There are 18 species in the family of True Seals (Phocidae) currently alive throughout the world, and a total of 10 of them can be found between the Arctic and Antarctica. Out of this list, four are found in Antarctica, and they are also among the most populated seal species on earth: Weddell seals, Ross seals, leopard seals and crabeater seals.
Some people also lump the Antarctic fur seals into this category. However, it is important to note that the name Antarctic fur seal is actually a misnomer because they trace their lineage back to the eared side of the seal family. In other words, they are not in the family of True Seals but rather in the family of Eared seals (Otariidae).
It is possible to see up to seven different species on an Arctic cruise: the harp seal, hooded seal, ribbon seal, spotted seal, harbor seal, bearded seal and ringed seal. Just like their relatives in the Antarctic, the Arctic seals are lumped together under the heading of ice seals.
The main distinction that sets them apart from open water seals is the fact that their breeding occurs on ice. Because of this, ice seals have a natural source of protection from predators that open water seals cannot take advantage of. As a result, the species within the ice seals line are more common and have much higher population numbers than their open water cousins.
Taking a closer look at the Antarctic seals
1. Weddell seals – This species is typically quite docile, and it lives most of its life underneath the ice in the Antarctica region. Although these mammals need to surface for air eventually, they have been known to stay underwater for as long as 45 minutes at a time. Additionally, Weddell seals can dive 610 meters (2,000 feet) to help them in their search for food. These vocal creatures typically have one pup per year, and they can grow to be as large as 3 meters (10 feet) and 544 kg (1,200 lbs).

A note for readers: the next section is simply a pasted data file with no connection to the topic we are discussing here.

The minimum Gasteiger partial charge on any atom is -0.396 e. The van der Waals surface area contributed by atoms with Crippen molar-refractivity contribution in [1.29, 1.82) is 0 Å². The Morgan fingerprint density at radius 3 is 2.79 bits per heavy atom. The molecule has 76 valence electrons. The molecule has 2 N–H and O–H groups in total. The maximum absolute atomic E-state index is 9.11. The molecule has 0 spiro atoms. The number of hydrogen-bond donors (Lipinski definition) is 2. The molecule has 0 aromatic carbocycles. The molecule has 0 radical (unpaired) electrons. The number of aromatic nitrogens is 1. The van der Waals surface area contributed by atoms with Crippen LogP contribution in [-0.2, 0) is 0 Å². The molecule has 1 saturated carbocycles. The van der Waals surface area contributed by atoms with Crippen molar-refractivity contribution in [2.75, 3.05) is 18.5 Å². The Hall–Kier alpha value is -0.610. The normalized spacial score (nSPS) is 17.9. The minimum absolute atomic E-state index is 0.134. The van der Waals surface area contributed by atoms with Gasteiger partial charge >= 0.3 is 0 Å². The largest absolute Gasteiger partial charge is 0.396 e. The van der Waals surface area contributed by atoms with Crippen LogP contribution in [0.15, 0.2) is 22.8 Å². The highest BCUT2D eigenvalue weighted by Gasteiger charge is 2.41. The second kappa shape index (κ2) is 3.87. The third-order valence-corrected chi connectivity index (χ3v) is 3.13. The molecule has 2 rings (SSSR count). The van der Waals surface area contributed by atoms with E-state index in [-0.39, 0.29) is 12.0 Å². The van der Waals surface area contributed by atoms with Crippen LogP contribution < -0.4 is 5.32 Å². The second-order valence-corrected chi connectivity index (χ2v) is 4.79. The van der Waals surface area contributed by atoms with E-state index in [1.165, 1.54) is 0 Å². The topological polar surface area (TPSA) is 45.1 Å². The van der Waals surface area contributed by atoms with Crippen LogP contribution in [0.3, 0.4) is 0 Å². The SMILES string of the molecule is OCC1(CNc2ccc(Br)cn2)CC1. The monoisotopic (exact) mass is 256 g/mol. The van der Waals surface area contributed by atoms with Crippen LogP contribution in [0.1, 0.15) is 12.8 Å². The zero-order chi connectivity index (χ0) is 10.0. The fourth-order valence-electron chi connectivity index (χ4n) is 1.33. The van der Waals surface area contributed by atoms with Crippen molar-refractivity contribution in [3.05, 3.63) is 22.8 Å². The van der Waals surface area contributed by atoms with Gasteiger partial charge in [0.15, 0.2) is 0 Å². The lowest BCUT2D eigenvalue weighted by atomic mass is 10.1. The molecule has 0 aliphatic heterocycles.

2. Ross seals – The Ross seal occupies remote areas of Antarctica, and it has several physical characteristics that help it stand out from other seal species. For example, Ross seals have large eye sockets, a blunt ended snout and very short fur. These seals cannot achieve an upright stance, and this makes them move very slowly on land. The females of this species are larger than the males, and both genders are known for singing frequently.
3. Leopard seals – The black spotted coat that each of these seals have inspired their name, but they also have other things in common with leopards such as a fiercely predatory nature. Penguins and krill are the leopard seals primary food source. These earless seals have large heads, and they can grow to be 3.5 meters (11.5 feet) and 380 kg (840 lbs).
4. Crabeater seals – It would be easy to assume that crabeater seals live mostly on crabs, but their most frequent dining choice is actually krill. Just like the Weddell seals, the females of this species generally give birth to only one pup per year. Crabeater seals can live for up to 40 years, and they often weigh an astounding 227 kg (500 lbs).
Getting to know the seals of the Arctic
1. Harp seal – The babies of this species are easily recognizable due to their white coats and black eyes. Harp seals spend most of their time in the water, and they can stay submerged for periods of 15 minutes at a time. Female harp seals have a communal birthing area. Humans are their main predator because they target the babies for their beautiful fur. An adult harp seal may reach 180 kg (400 lbs) and 1.9 meters (6.25 feet) during its 20-year expected lifespan. Harp seals can occur in very large groups and are often seen on our trips.